How Saudi Arabia's war on Yemen became America's shame
The U.S. must cease its role in this lethal, unnecessary campaign — immediately
The U.S. is heavily engaged in a needless Middle Eastern war.
I know, I know: It sounds awfully familiar. But this is a needless Middle Eastern war you may not know about.
The U.S. is providing logistical, targeting, and intelligence assistance to Saudi Arabia in that nation's war against its neighbor, Yemen. The United States has conducted drone strikes as part of the operation as well. Yemen is being destroyed in the process, adding another refugee crisis to the Middle East, this one affecting Djibouti, Oman, and Somalia.
Some background: Yemen has been divided into north and south. In the north are Houthis, who are Zaydi in their faith, a type of Shia Islam. Southern Yemen is largely Sunni — a group that has historically dominated the nation. The Houthis rose up against the national government, kicking out Ali Abdullah Saleh in 2012. The transitional government that replaced him, however, didn't include Houthis. So the Houthis essentially overthrew that transitional government and seized the capital.
This spring, the Houthis began pushing further south. Saudi Arabia, the preeminent Sunni power in the region, gathered a league of Arab nations to intervene and crush the Houthis. Saudi Arabia has been assisted by Egypt and other states in the Persian Gulf. But the real brains of the operation are on loan from Uncle Sam.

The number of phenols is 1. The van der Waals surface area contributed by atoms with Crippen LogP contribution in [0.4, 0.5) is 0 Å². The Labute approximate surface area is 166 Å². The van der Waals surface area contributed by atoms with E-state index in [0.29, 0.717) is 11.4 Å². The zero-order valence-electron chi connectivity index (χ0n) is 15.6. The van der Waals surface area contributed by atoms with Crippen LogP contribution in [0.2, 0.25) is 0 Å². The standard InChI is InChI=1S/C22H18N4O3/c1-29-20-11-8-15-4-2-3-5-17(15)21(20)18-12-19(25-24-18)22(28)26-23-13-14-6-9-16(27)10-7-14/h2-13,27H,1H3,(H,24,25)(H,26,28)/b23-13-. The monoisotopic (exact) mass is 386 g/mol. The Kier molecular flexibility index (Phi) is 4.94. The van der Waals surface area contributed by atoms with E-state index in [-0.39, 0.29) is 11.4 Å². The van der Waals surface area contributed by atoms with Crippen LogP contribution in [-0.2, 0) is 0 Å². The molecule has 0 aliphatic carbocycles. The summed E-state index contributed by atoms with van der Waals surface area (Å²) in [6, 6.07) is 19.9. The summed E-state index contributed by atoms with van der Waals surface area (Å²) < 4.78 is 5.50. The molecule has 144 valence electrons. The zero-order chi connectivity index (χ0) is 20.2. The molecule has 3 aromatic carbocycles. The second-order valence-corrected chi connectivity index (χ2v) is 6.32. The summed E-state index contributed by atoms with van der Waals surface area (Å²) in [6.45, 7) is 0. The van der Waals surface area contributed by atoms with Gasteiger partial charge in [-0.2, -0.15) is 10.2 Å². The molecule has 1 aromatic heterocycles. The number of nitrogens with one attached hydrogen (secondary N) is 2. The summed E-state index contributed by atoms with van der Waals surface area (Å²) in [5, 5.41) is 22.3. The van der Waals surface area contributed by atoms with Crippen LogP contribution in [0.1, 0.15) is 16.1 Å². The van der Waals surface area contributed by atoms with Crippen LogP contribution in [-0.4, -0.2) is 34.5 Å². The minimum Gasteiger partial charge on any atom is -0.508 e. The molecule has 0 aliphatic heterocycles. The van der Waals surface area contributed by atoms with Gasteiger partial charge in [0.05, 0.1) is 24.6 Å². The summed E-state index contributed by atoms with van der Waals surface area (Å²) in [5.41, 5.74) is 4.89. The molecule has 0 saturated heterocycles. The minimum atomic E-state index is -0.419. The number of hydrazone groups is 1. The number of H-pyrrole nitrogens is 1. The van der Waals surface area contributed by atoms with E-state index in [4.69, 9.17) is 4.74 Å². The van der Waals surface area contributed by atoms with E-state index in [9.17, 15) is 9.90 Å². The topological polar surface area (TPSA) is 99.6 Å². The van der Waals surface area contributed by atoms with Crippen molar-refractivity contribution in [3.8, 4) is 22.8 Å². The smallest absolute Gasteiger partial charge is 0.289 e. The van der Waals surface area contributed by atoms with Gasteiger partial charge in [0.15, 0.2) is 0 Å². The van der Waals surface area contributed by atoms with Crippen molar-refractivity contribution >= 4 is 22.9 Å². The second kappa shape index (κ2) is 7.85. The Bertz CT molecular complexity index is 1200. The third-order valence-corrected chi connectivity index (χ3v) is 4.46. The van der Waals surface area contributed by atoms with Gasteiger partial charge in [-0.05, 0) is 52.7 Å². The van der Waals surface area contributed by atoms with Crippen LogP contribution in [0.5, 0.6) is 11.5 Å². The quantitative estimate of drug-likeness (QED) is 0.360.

The war in Yemen, one of the poorest countries in the region, has become a humanitarian disaster. Yemen imports nearly all of its food, and a Saudi-led blockade is devastating the nation. Last month, UNICEF reported that nearly half a million children there were experiencing life-threatening malnutrition. A million Yemeni people have been displaced after foreigners intervened in the country's civil war. The Saudi-led coalition has bombed health-care centers in Yemen, even one run by Doctors Without Borders that served a population of 200,000. This was not a stray bomb, but a sustained attack on the facility that lasted for hours. Doctors Without Borders had supplied its coordinates to the Saudi-led coalition ahead of the attack. It was still bombed.
Nahal Toosi of Politico reports that President Obama's administration is "increasingly frustrated" with Saudi Arabia. Not frustrated enough to withdraw its tactical and intelligence support, apparently. Just frustrated enough to leak limp quotes to Politico.
Saudi Arabia has been a longtime ally of the United States, a friend in a region where Iran and Iraq have been hostile. But the House of Saud's war in Yemen is a conflict that is angering several of our other allies. As early as April, Australia demanded a ceasefire to end the humanitarian crisis and killing of civilians. America's failure to listen or act has consequences for U.S. credibility (such as it exists). All the U.S. posturing about sparing civilian deaths in Libya and Syria is made into sick hypocrisy by the U.S. support of Saudi Arabia and friends. It also continues the pattern of the U.S. involving itself wherever there is destruction, death, and misery in the Middle East. Quite understandably, those who become victims of the chaos in the region will put blame on the world hegemon that decided to barge in uninvited.
It's a disgrace and an abomination. The Obama administration needs to recognize, like any designated driver, that a friend who is abetted in reckless behavior will become a liability. It's time to tell our friend to stop it, end the blockades, cease bombing civilian targets, and let the Yemeni people come to a new, hopefully more durable political settlement. The U.S. has enough disasters on its conscience in this region. We don't need Yemen, too.